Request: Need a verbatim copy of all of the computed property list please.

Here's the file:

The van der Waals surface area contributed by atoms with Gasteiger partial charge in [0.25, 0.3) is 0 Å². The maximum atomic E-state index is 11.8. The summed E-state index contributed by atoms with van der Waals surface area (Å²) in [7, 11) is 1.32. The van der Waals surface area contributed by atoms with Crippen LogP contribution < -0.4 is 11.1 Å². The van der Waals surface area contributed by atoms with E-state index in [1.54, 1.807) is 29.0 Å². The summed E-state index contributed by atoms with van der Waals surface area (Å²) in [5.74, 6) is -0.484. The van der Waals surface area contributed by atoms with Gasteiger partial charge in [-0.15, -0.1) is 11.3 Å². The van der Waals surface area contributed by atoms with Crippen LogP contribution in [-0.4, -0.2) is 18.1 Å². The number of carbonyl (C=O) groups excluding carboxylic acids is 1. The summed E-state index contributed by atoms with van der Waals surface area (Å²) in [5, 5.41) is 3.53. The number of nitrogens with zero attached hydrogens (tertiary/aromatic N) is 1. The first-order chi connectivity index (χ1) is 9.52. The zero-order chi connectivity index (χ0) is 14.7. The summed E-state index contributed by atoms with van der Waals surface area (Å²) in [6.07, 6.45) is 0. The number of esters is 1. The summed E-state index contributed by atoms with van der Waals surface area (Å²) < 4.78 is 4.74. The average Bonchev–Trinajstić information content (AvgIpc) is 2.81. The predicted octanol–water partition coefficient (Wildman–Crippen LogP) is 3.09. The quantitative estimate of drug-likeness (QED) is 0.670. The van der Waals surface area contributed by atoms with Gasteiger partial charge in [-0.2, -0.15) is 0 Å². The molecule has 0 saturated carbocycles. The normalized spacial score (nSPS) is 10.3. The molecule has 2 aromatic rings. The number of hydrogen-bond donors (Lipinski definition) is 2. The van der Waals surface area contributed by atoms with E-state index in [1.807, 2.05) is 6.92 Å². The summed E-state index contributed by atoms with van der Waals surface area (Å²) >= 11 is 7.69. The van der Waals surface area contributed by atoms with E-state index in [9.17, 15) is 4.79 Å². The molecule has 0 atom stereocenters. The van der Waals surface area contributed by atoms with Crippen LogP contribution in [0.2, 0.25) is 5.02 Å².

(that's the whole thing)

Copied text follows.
The van der Waals surface area contributed by atoms with Gasteiger partial charge in [0.25, 0.3) is 0 Å². The maximum atomic E-state index is 11.8. The summed E-state index contributed by atoms with van der Waals surface area (Å²) in [7, 11) is 1.32. The van der Waals surface area contributed by atoms with Crippen LogP contribution < -0.4 is 11.1 Å². The van der Waals surface area contributed by atoms with E-state index in [1.54, 1.807) is 29.0 Å². The summed E-state index contributed by atoms with van der Waals surface area (Å²) in [5.74, 6) is -0.484. The van der Waals surface area contributed by atoms with Gasteiger partial charge in [-0.15, -0.1) is 11.3 Å². The van der Waals surface area contributed by atoms with Crippen LogP contribution in [-0.4, -0.2) is 18.1 Å². The number of carbonyl (C=O) groups excluding carboxylic acids is 1. The summed E-state index contributed by atoms with van der Waals surface area (Å²) in [5, 5.41) is 3.53. The number of nitrogens with zero attached hydrogens (tertiary/aromatic N) is 1. The first-order chi connectivity index (χ1) is 9.52. The zero-order chi connectivity index (χ0) is 14.7. The summed E-state index contributed by atoms with van der Waals surface area (Å²) in [6.07, 6.45) is 0. The number of esters is 1. The summed E-state index contributed by atoms with van der Waals surface area (Å²) < 4.78 is 4.74. The average Bonchev–Trinajstić information content (AvgIpc) is 2.81. The predicted octanol–water partition coefficient (Wildman–Crippen LogP) is 3.09. The quantitative estimate of drug-likeness (QED) is 0.670. The van der Waals surface area contributed by atoms with Gasteiger partial charge in [-0.2, -0.15) is 0 Å². The molecule has 0 saturated carbocycles. The normalized spacial score (nSPS) is 10.3. The molecule has 2 aromatic rings. The number of hydrogen-bond donors (Lipinski definition) is 2. The van der Waals surface area contributed by atoms with E-state index in [1.807, 2.05) is 6.92 Å². The summed E-state index contributed by atoms with van der Waals surface area (Å²) >= 11 is 7.69. The van der Waals surface area contributed by atoms with E-state index in [9.17, 15) is 4.79 Å². The molecule has 0 atom stereocenters. The van der Waals surface area contributed by atoms with Crippen LogP contribution in [0.2, 0.25) is 5.02 Å².